Abstract

In this work we present experimental evidence of an anamorphic and spatial frequency dependent phase modulation in commercially available twisted nematic liquid crystal spatial light modulators. We have found that the phase modulation depth depends on the magnitude of the local spatial frequency component along the horizontal direction. Along the vertical direction the phase modulation depth does not depend on the spatial frequency. This phenomenon is related with the electronics driving the device and in no way related to liquid crystal physics. It causes a reduction of the optical efficiency of a diffractive optical element displayed onto this type of modulator. We present an algorithm to correct this effect and more efficiently display a diffractive optical element. We apply it to the particular case of a Fresnel lens. Experimental results that confirm the improvements in the efficiency of the displayed diffractive lens are presented.

© 2005 Optical Society of America

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References

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Appl. Opt.

J. Opt. Soc. Am.

J. Opt. Soc. Am. A

Jap. J. Appl. Phys.

I. Moreno, J. Campos, C. Gorecki and M. J. Yzuel, �??Effects of amplitude and phase mismatching errors in the generation of a kinoform for pattern recognition,�?? Jap. J. Appl. Phys. 34, 6423-6434 (1995).
[CrossRef]

Opt. Commun.

V. Laude, �??Twisted-nematic liquid crystal pixelated active lens,�?? Opt. Commun. 153, 134-152 (1998).
[CrossRef]

Y. Takaki and H. Ohzu, �??Liquid-crystal active lens: a reconfigurable lens employing a phase modulator,�?? Opt. Commun. 126, 123-134 (1996).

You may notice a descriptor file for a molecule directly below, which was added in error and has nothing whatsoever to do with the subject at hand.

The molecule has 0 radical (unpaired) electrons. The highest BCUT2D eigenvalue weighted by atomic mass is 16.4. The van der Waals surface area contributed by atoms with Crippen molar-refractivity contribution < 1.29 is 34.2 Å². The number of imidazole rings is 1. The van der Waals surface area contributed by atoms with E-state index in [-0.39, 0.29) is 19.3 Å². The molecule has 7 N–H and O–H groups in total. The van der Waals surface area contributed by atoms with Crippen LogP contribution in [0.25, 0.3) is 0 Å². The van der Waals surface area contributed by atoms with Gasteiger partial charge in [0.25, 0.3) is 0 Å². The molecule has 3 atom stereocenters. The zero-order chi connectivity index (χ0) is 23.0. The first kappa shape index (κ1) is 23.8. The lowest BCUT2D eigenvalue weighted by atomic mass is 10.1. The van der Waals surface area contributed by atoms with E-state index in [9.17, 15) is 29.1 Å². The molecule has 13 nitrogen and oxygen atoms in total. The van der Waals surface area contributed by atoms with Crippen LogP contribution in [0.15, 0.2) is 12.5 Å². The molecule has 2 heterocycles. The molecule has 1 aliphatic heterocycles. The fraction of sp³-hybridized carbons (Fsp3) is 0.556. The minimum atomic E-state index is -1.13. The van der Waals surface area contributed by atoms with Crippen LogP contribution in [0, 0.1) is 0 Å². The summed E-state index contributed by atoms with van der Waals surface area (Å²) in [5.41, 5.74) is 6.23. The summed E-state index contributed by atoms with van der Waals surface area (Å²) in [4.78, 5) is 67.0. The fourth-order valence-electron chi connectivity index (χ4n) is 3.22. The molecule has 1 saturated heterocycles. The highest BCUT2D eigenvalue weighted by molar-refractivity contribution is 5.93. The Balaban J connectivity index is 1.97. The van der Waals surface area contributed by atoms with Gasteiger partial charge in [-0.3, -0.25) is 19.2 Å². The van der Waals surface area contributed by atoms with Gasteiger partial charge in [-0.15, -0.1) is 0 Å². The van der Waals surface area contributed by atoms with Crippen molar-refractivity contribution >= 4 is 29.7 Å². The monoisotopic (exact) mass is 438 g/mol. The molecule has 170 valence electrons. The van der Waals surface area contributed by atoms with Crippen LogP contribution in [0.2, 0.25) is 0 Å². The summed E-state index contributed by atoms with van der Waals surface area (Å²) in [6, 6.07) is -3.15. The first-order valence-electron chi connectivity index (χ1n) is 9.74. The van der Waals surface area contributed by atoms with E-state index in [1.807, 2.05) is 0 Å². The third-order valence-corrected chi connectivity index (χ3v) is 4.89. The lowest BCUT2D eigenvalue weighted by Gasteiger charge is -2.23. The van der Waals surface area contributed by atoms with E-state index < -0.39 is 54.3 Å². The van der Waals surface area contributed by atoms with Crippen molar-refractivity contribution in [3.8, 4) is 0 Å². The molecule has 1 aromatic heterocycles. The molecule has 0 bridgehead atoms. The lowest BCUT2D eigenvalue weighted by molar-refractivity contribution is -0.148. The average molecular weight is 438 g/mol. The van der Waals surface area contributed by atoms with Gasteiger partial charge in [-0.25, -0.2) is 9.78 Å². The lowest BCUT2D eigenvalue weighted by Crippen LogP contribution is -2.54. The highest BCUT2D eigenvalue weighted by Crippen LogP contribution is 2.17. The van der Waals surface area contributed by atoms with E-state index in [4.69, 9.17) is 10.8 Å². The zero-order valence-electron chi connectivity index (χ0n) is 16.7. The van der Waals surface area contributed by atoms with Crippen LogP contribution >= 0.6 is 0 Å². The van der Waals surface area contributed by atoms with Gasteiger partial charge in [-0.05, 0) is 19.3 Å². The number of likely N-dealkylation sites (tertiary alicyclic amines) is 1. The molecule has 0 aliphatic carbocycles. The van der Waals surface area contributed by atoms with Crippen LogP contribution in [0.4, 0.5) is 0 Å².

Opt. Eng.

A. Márquez, C. Iemmi, I. Moreno, J. A. Davis, J. Campos and M. J. Yzuel, �??Quantitative prediction of the modulation behavior of twisted nematic liquid crystal displays,�?? Opt. Eng. 40, 2558-2564 (2001).
[CrossRef]

Z. Zhang, G. Lu and F. T. S Yu, �??A simple method for measuring phase modulation in LCTVs,�?? Opt. Eng. 33, 3018-3022 (1994).
[CrossRef]

Opt. Express

Opt. Lett.

Other

P. Yeh, Optics of liquid crystal displays (John Wiley & Sons, New York, 1999).

J. W. Goodman, Introduction to Fourier Optics (McGraw-Hill, 1996), 16-19.

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Figures (7)

Fig. 1.
Fig. 1.

Normalized intensity transmission for the phase-only modulation configuration of the twisted nematic LCD.

Fig. 2.
Fig. 2.

Intensity of zero (•) and first (○) diffracted orders generated by a binary grating displayed on the LCD with gray levels 0 and g 2, as a function of g 2. (a) 64 rows/period (vertical frequency). (b) 2 rows/period (vertical frequency). (c) 64 columns/period (horizontal frequency). (d) 2 columns/period (horizontal frequency).

Fig. 3.
Fig. 3.

Phase modulation as a function of the addressed gray level and for binary gratings with period of 64, 32, 16, 8, 4 and 2 pixels. (a) Vertical frequency (rows/period). (b) Horizontal frequency (columns/period).

Fig. 4.
Fig. 4.

Maximum phase modulation as a function of the vertical period, measured in pixels.

Fig. 5.
Fig. 5.

Look up tables that assign a gray value to a phase value for different horizontal frequencies.

Fig. 6.
Fig. 6.

Modulation diffraction efficiency for cylindrical lenses as a function of the mismatch parameter c of a modulator with limited phase depth. The line shows the theoretical efficiency (Eq. (2)). H: horizontal lenses. V: vertical lenses. VC: corrected vertical lenses.

Fig. 7.
Fig. 7.

Modulation diffraction efficiency of spherical lenses as a function of the mismatch parameter c. White dots correspond to lenses without correction and black dots to equivalent lenses with correction of the anamorphic phase modulation.

Equations (5)

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p ( φ ) = { φ if φ < ε ε if ε < φ < ε 2 + π , 0 if φ > ε 2 + π
η m = { ε 2 π + 1 π sin ( ε 2 ) } 2 = { 1 c + 1 π sin ( π ( 1 c ) ) } 2 .
φ ( x , y ) = π r 2 λ f .
ν x = 1 2 π φ ( x , y ) x
ν x = x λ f

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